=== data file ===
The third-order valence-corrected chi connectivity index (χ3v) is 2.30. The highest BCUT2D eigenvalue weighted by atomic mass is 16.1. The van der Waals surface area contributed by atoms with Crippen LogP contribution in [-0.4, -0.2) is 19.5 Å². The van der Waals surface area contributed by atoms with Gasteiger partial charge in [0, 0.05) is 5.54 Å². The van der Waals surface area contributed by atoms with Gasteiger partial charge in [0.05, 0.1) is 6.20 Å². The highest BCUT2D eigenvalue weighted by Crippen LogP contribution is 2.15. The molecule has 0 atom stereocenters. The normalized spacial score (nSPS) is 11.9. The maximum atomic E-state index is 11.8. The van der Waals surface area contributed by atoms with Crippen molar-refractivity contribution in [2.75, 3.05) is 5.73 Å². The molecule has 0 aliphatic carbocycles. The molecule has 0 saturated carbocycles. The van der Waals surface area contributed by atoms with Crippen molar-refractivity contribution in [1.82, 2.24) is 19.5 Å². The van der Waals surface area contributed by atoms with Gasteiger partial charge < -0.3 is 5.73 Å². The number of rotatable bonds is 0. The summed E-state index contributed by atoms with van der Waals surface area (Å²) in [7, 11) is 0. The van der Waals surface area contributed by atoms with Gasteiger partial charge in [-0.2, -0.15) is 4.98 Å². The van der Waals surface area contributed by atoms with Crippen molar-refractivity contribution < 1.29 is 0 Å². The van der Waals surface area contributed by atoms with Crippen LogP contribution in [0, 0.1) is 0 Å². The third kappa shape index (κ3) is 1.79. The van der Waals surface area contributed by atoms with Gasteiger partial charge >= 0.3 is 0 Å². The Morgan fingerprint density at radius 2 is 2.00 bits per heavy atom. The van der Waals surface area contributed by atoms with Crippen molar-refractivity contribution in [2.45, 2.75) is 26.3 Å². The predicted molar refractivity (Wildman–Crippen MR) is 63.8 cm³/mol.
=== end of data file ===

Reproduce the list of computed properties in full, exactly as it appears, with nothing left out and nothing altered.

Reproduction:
The third-order valence-corrected chi connectivity index (χ3v) is 2.30. The highest BCUT2D eigenvalue weighted by atomic mass is 16.1. The van der Waals surface area contributed by atoms with Crippen LogP contribution in [-0.4, -0.2) is 19.5 Å². The van der Waals surface area contributed by atoms with Gasteiger partial charge in [0, 0.05) is 5.54 Å². The van der Waals surface area contributed by atoms with Gasteiger partial charge in [0.05, 0.1) is 6.20 Å². The highest BCUT2D eigenvalue weighted by Crippen LogP contribution is 2.15. The molecule has 0 atom stereocenters. The normalized spacial score (nSPS) is 11.9. The maximum atomic E-state index is 11.8. The van der Waals surface area contributed by atoms with Crippen molar-refractivity contribution in [2.75, 3.05) is 5.73 Å². The molecule has 0 aliphatic carbocycles. The molecule has 0 saturated carbocycles. The van der Waals surface area contributed by atoms with Crippen molar-refractivity contribution in [1.82, 2.24) is 19.5 Å². The van der Waals surface area contributed by atoms with Gasteiger partial charge < -0.3 is 5.73 Å². The number of rotatable bonds is 0. The summed E-state index contributed by atoms with van der Waals surface area (Å²) in [7, 11) is 0. The van der Waals surface area contributed by atoms with Gasteiger partial charge in [-0.2, -0.15) is 4.98 Å². The van der Waals surface area contributed by atoms with Crippen molar-refractivity contribution < 1.29 is 0 Å². The van der Waals surface area contributed by atoms with Crippen LogP contribution in [0, 0.1) is 0 Å². The third kappa shape index (κ3) is 1.79. The van der Waals surface area contributed by atoms with Gasteiger partial charge >= 0.3 is 0 Å². The Morgan fingerprint density at radius 2 is 2.00 bits per heavy atom. The van der Waals surface area contributed by atoms with Crippen molar-refractivity contribution in [2.45, 2.75) is 26.3 Å². The predicted molar refractivity (Wildman–Crippen MR) is 63.8 cm³/mol.